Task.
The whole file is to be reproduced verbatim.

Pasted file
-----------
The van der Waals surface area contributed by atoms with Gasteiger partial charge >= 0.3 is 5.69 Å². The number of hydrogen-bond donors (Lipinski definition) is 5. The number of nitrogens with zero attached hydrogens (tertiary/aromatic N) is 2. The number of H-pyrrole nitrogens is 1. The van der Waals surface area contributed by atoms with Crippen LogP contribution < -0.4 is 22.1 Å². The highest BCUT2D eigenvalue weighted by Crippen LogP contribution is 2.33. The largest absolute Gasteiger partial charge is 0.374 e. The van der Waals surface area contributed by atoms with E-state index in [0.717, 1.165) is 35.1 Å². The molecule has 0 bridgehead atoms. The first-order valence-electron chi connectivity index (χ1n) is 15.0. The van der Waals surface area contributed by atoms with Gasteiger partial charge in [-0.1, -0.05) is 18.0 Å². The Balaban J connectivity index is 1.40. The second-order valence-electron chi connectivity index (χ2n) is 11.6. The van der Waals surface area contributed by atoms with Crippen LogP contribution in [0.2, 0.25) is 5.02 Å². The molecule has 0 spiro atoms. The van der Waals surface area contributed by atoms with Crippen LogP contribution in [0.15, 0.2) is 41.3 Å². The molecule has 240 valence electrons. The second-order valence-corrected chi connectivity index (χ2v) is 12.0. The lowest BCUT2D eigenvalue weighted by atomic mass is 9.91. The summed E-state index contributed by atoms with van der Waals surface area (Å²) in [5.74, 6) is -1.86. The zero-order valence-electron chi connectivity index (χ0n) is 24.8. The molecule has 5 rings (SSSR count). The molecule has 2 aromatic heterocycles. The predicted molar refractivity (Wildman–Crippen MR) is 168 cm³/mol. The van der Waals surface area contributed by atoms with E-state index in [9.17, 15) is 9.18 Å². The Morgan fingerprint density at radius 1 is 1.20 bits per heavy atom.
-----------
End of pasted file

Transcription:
The van der Waals surface area contributed by atoms with Gasteiger partial charge >= 0.3 is 5.69 Å². The number of hydrogen-bond donors (Lipinski definition) is 5. The number of nitrogens with zero attached hydrogens (tertiary/aromatic N) is 2. The number of H-pyrrole nitrogens is 1. The van der Waals surface area contributed by atoms with Crippen LogP contribution < -0.4 is 22.1 Å². The highest BCUT2D eigenvalue weighted by Crippen LogP contribution is 2.33. The largest absolute Gasteiger partial charge is 0.374 e. The van der Waals surface area contributed by atoms with E-state index in [0.717, 1.165) is 35.1 Å². The molecule has 0 bridgehead atoms. The first-order valence-electron chi connectivity index (χ1n) is 15.0. The van der Waals surface area contributed by atoms with Gasteiger partial charge in [-0.1, -0.05) is 18.0 Å². The Balaban J connectivity index is 1.40. The second-order valence-electron chi connectivity index (χ2n) is 11.6. The van der Waals surface area contributed by atoms with Crippen LogP contribution in [0.2, 0.25) is 5.02 Å². The molecule has 0 spiro atoms. The van der Waals surface area contributed by atoms with Crippen LogP contribution in [0.15, 0.2) is 41.3 Å². The molecule has 240 valence electrons. The second-order valence-corrected chi connectivity index (χ2v) is 12.0. The lowest BCUT2D eigenvalue weighted by atomic mass is 9.91. The summed E-state index contributed by atoms with van der Waals surface area (Å²) in [5.74, 6) is -1.86. The zero-order valence-electron chi connectivity index (χ0n) is 24.8. The molecule has 5 rings (SSSR count). The molecule has 2 aromatic heterocycles. The predicted molar refractivity (Wildman–Crippen MR) is 168 cm³/mol. The van der Waals surface area contributed by atoms with E-state index in [9.17, 15) is 9.18 Å². The Morgan fingerprint density at radius 1 is 1.20 bits per heavy atom.